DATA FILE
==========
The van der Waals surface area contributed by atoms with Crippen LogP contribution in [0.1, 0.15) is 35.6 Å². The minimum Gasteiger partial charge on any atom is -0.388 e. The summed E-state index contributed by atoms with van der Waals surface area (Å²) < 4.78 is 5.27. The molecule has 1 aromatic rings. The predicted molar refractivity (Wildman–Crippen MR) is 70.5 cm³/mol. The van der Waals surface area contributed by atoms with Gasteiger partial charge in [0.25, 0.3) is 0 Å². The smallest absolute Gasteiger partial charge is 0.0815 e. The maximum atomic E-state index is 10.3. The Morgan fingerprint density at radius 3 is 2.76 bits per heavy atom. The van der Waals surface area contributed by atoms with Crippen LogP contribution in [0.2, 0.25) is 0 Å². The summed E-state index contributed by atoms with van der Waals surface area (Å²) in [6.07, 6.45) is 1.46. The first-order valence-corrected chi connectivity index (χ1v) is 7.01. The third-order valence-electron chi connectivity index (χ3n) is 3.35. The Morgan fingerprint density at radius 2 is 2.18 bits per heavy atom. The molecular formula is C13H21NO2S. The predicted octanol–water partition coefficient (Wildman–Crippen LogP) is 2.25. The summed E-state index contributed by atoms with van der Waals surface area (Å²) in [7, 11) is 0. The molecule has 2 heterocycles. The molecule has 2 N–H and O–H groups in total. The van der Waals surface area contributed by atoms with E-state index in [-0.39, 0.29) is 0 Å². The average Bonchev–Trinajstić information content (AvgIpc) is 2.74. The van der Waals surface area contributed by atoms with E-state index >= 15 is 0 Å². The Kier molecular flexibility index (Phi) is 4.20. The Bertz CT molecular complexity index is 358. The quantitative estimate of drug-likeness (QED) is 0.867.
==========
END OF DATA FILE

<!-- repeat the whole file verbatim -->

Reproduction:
The van der Waals surface area contributed by atoms with Crippen LogP contribution in [0.1, 0.15) is 35.6 Å². The minimum Gasteiger partial charge on any atom is -0.388 e. The summed E-state index contributed by atoms with van der Waals surface area (Å²) < 4.78 is 5.27. The molecule has 1 aromatic rings. The predicted molar refractivity (Wildman–Crippen MR) is 70.5 cm³/mol. The van der Waals surface area contributed by atoms with Gasteiger partial charge in [0.25, 0.3) is 0 Å². The smallest absolute Gasteiger partial charge is 0.0815 e. The maximum atomic E-state index is 10.3. The Morgan fingerprint density at radius 3 is 2.76 bits per heavy atom. The van der Waals surface area contributed by atoms with Crippen LogP contribution in [0.2, 0.25) is 0 Å². The summed E-state index contributed by atoms with van der Waals surface area (Å²) in [6.07, 6.45) is 1.46. The first-order valence-corrected chi connectivity index (χ1v) is 7.01. The third-order valence-electron chi connectivity index (χ3n) is 3.35. The Morgan fingerprint density at radius 2 is 2.18 bits per heavy atom. The molecular formula is C13H21NO2S. The predicted octanol–water partition coefficient (Wildman–Crippen LogP) is 2.25. The summed E-state index contributed by atoms with van der Waals surface area (Å²) in [7, 11) is 0. The molecule has 2 heterocycles. The molecule has 2 N–H and O–H groups in total. The van der Waals surface area contributed by atoms with E-state index in [-0.39, 0.29) is 0 Å². The average Bonchev–Trinajstić information content (AvgIpc) is 2.74. The van der Waals surface area contributed by atoms with E-state index >= 15 is 0 Å². The Kier molecular flexibility index (Phi) is 4.20. The Bertz CT molecular complexity index is 358. The quantitative estimate of drug-likeness (QED) is 0.867.